Sunday, 16 September 2018

Life’s Photography.


Life’s Photography.

Years ago, before cell phones, instant cameras, and electronics, someone bought me a camera. It was a black box with a film on the back and a simple lens over an opening in the front. There was a crude mechanical shutter release on the front, and a viewfinder screwed to the top, nothing else.

This simple camera taught me more about life than any other device including the computer and the internet. It was based on the early knowledge of the eye which people mistakingly used to call the window to the soul. It is not since the soul is not the brain.

In the fifties, film was rather expensive and developing pictures much more yet. I had to study a lot of material to make sure that I didn’t waste any pictures and I did. I spent many days, in the age before television when we had time to think, learning lifelong lessons which are still with me to this day.

First, you have to figure out what you will take a picture of. There must be something that for some reason is more important than the rest. We choose all the time what to pay attention to and exclude the rest. Try to choose what to think about. You will discover that mostly you don’t. Life chooses it for you, and you go right into it without considering why. If you think about what to take a picture of, you can learn to select your thoughts.

Next, you will figure out if the subject of your picture is going to be the main item in your picture or if it is going to be a part of something bigger. Is it going to be a picture of an eye, a face, a body with the head or perhaps a scenery with a person somewhere in it? The eye is still there. This is a process that is done by itself, but we could do by paying attention. A good practice is to write some of your thoughts. I face it every week when I am going to write this column. This week I had some requests to write about current issues and local politics. There were some news items that I heard on international news, which are not known here, and cameras. Could my readers benefit from learning to chose what to think about? The latest won.

You probably notice, if you have an old camera, that the light makes a difference. No pictures in the dark but wonderful pictures in low light, if one doesn’t use an automatic flash. Do you know how they take a picture of the milky way? The eye hardly can see it, but a long exposure shows millions of stars. If you pay attention to something for a long time, you get details that all others miss. No kidding, it is just an exercise in attention and patience. You must shine a light on something to see it.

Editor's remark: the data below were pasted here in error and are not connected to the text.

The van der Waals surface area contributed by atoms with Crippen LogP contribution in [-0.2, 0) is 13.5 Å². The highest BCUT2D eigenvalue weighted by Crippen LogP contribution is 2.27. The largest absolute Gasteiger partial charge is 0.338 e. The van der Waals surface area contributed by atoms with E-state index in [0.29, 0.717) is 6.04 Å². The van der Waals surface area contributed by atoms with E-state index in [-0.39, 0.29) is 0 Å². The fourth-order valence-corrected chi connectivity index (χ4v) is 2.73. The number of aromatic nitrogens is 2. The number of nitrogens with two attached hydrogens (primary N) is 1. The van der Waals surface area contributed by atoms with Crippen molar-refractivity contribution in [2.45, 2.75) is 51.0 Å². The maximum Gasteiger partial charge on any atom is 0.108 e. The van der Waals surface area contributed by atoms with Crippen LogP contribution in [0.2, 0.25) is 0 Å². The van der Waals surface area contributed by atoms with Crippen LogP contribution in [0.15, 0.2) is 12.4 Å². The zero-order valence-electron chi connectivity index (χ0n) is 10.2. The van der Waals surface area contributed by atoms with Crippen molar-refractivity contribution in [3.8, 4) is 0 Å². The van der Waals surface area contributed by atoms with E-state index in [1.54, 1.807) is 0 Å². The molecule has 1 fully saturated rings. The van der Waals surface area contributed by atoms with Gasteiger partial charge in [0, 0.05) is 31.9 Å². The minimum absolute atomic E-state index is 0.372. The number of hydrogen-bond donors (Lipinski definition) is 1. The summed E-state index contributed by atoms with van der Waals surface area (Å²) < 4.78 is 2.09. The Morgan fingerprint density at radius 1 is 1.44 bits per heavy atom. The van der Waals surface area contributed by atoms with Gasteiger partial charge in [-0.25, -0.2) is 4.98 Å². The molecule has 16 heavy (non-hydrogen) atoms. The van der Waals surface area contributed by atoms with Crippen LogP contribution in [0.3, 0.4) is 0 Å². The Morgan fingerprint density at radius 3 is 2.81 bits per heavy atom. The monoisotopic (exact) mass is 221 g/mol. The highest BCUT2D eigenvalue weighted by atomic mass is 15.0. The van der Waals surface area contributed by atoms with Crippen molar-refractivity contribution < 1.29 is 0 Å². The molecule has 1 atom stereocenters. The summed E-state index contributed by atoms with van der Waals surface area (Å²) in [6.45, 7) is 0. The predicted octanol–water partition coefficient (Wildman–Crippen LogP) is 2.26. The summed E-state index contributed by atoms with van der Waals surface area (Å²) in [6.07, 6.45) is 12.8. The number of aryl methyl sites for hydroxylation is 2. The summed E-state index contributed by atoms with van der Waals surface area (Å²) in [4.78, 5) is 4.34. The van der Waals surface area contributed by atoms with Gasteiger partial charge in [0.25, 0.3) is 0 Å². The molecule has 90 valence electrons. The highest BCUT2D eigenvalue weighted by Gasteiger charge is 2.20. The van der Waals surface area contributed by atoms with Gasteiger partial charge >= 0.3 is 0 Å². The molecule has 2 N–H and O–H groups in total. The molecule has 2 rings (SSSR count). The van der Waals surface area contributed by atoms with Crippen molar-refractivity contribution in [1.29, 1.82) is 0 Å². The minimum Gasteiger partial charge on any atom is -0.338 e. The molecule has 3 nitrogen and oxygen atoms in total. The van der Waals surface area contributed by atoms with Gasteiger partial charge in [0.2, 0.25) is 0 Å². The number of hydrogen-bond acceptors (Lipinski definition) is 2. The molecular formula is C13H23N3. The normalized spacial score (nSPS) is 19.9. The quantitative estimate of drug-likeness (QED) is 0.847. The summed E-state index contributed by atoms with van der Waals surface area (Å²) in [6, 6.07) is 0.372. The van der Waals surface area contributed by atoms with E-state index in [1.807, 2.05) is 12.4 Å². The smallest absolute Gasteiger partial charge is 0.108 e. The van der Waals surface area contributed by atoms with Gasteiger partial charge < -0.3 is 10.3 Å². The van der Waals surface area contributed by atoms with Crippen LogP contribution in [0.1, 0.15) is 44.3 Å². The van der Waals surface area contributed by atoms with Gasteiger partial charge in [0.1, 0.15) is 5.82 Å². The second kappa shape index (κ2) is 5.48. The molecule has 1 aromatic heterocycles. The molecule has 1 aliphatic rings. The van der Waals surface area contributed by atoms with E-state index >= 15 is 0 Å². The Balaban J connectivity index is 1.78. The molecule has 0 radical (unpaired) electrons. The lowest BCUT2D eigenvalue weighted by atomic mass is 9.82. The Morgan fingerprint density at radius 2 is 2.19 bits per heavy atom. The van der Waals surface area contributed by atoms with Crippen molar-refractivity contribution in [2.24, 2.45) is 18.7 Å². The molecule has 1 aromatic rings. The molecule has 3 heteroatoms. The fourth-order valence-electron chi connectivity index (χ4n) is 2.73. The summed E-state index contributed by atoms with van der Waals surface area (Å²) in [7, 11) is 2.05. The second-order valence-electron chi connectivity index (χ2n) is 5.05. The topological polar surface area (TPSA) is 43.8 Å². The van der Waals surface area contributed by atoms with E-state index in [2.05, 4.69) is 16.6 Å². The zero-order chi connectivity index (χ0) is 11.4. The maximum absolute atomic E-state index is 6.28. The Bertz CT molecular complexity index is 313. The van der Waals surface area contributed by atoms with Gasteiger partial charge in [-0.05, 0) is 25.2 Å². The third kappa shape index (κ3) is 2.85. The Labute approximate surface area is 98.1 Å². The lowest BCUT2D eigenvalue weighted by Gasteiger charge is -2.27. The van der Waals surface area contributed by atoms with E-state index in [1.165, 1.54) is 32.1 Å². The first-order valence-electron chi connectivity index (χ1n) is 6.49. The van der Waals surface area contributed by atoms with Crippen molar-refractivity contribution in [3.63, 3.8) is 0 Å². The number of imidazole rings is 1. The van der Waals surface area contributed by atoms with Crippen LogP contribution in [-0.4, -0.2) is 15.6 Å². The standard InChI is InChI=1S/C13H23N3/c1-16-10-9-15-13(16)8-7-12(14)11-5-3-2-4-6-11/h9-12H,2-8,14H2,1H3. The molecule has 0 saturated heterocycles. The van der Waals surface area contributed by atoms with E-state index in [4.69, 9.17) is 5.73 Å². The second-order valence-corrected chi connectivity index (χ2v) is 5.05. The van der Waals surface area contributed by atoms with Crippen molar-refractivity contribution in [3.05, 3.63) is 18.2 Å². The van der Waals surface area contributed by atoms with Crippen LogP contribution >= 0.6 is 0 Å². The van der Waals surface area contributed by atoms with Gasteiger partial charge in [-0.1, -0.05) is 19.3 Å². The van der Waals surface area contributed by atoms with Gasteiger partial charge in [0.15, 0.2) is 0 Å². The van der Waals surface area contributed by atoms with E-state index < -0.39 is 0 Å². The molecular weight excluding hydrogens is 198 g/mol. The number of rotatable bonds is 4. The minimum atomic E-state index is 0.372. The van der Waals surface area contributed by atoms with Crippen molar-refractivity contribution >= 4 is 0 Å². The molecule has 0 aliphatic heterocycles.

I had the old camera for a while, and I became interested in portraits of people and animals. Faces intrigued my interest, pretty pictures were loved by people, but I wanted to show through the camera lens the personality of creatures or the one thing that interested me the most, the soul. You can’t see, smell or touch a soul, but you sure feel that each is different from another. It seems as if the soul makes a body grow just a little bit to reflect its own nature. It is evident in “first impressions” but more pronounced if you have patience and take time to notice.

I remember how as a child I noticed that some people had wrinkles showing that they smiled a lot. Some had frowning marks and some had what I called stone faces. There was a principal in my grade school who had a stone face and the kids used to say that he could paralyze you with a look. I never got his picture.

The next thing I noticed was that all creatures had a good side and a not so good side. In my thinking, I interpreted it as good or evil. It is true, and a child learns early in life to try and deal with the good side, unless they can’t find it. A few people have no expression and whatever they say can’t change the impression they project. At that point, the photographer can play with the angle of the camera.

Benito Mussolini forced all photographers to take his pictures from the bottom up. It made him look like a strong, powerful leader. Pictures from above the middle of the face make women look more feminine and so on. When you meet a person, you tend to choose from which angle you will remember them. It can be done by choice instead of chance. You can select to see them in sharp focus where every line and blemish count, or you can see them in soft focus where the general outline is visible but the little details are not seen. Women prefer the soft focus and men the sharp. You can see a person how you want or expect them to be, depending on your emotional state and feelings towards them. A photographer can direct your emotions about a person by choosing the angle, focus or distance from them. They don’t need to say a word.

Now in the age of complicated, sophisticated devices, we lost a lot of this knowledge. The camera corrects almost all of what I mentioned, and most pictures are taken from the front and middle by people who don’t know that you have so many choices. You must remember that you do and consider that what you see forms your thoughts, and your thoughts direct your emotions.

My friend told me that we use the creative power of God with our thoughts. You live in your thoughts and don’t forget it. Your thoughts are your reality, and often your reality is your choice.

 

Vintage Kodak Brownie Hawkeye Camera

1 comment:

  1. Ain't it the truth! Much of what Simple Raven said also applies to painting and all artistic endeavors, I suppose. I think that art isn't so much about creating as it is about seeing.

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